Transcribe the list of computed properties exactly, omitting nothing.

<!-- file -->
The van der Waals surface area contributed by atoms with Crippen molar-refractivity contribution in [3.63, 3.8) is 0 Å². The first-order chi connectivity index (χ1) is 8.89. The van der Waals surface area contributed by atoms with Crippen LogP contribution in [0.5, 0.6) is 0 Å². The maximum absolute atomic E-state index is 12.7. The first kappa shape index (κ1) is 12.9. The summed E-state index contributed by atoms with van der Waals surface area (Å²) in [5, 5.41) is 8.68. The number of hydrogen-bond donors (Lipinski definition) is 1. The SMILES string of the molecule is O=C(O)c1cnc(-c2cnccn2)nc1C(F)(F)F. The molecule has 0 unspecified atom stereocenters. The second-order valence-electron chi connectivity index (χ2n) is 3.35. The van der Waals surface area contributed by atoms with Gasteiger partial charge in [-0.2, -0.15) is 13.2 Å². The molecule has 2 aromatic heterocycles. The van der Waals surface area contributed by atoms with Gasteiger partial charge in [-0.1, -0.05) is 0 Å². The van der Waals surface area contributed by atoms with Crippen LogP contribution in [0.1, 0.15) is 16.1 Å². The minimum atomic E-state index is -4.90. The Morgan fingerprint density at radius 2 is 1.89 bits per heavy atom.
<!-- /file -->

The van der Waals surface area contributed by atoms with Crippen molar-refractivity contribution in [3.63, 3.8) is 0 Å². The first-order chi connectivity index (χ1) is 8.89. The van der Waals surface area contributed by atoms with Crippen LogP contribution in [0.5, 0.6) is 0 Å². The maximum absolute atomic E-state index is 12.7. The first kappa shape index (κ1) is 12.9. The summed E-state index contributed by atoms with van der Waals surface area (Å²) in [5, 5.41) is 8.68. The number of hydrogen-bond donors (Lipinski definition) is 1. The SMILES string of the molecule is O=C(O)c1cnc(-c2cnccn2)nc1C(F)(F)F. The molecule has 0 unspecified atom stereocenters. The second-order valence-electron chi connectivity index (χ2n) is 3.35. The van der Waals surface area contributed by atoms with Gasteiger partial charge in [-0.2, -0.15) is 13.2 Å². The molecule has 2 aromatic heterocycles. The van der Waals surface area contributed by atoms with Gasteiger partial charge in [-0.1, -0.05) is 0 Å². The van der Waals surface area contributed by atoms with Crippen LogP contribution in [0.1, 0.15) is 16.1 Å². The minimum atomic E-state index is -4.90. The Morgan fingerprint density at radius 2 is 1.89 bits per heavy atom.